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"The average organization is responsible for continual and increasing content demands of 178 social media properties, to say nothing of a myriad of other owned media properties, from websites and blogs to live events," according to Rebecca Lieb, with Chris Silva and Christine Tran, in the Altimeter Group's recent report. Despite all the content being produced for various channels, however, most companies don't manage their content well.

To help businesses manage content and determine how to set up a content team, Altimeter Group published the "Organizing for Content: Models to Incorporate Content Strategy and Content Marketing in the Enterprise" report today. The company created the report based on 78 interviews with executives actively engaged in the evolution of content strategy and/or content marketing in their organizations.

Before organizing content, however, a company needs to be clear in how it defines content.

"Content is owned media created by the brand and published or distributed on media channels the brand controls. Content marketing is the practice of creating and publishing it in owned media channels, as opposed to advertising, for which media always rented time or space." (Altimeter Group)

After defining content, the report makes the case for an organizational content structure then discusses the organizational content requirements. For example, it covers the elements that need to considered for every piece of content.


  • Strategy


  • Authority/management


  • Staff


  • Technology


  • Measurement


  • Audit


  • Unified guidelines and playbooks


  • Training


To meet those requirements, a content department is ideal. So, the Altimeter Group covers the different types of enterprise models. The six scalable organizational models are...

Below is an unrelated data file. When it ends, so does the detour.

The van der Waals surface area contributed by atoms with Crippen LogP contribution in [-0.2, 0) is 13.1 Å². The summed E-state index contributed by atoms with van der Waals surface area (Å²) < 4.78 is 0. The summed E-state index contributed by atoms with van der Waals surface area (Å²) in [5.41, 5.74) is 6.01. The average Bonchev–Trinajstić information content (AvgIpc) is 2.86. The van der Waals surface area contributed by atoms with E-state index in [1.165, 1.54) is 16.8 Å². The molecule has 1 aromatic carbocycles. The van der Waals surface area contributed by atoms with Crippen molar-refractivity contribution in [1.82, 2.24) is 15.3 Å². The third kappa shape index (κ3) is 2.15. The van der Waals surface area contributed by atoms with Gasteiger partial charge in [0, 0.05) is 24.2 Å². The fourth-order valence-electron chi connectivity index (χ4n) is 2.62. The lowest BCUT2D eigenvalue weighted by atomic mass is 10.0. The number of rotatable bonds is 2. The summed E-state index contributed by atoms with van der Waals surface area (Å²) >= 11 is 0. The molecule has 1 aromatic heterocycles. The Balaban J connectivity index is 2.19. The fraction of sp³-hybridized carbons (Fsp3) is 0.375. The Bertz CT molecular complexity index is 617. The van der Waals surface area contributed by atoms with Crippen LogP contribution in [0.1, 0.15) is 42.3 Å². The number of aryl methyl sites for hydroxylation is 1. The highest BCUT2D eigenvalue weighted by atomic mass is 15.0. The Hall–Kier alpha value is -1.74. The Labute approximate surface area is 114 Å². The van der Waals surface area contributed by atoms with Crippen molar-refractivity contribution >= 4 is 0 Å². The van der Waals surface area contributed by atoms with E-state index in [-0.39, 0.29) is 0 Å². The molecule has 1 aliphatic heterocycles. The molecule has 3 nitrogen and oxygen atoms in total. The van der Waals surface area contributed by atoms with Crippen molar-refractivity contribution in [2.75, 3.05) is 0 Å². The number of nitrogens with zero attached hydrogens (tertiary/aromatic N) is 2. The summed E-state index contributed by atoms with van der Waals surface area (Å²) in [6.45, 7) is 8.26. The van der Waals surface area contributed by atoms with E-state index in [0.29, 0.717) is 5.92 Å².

• Content Center of Excellence (a consortium of experts from various organization divisions)


  • Executive Steering Committee (a cross-functional strategic group comprised of senior executives)


  • Editorial Board or Content Council (content creators and/or marketing executives from divisions, including marketing, communications, PR, and social media)


  • Content Lead (an executive who oversees an organization's content initiatives; also known as the editor-in-chief or global content strategist)


  • Cross-Functional Content Chief (chief content officer, also known as head of digital strategy; the senior executive who presides over content)


  • Content Department/Division (in-house or agency)


To find out more about incorporating content strategy into your organization, check out the embedded report below.

Continue reading "Learning to Incorporate Content Strategy and Content Marketing in the Enterprise [SlideShare]" ... Read the full article

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ABOUT THE AUTHOR

image of Verónica Jarski

Veronica Jarski is managing editor at Agorapulse and a former editor and senior writer at MarketingProfs.

Twitter: @Veronica_Jarski

LinkedIn: Veronica Jarski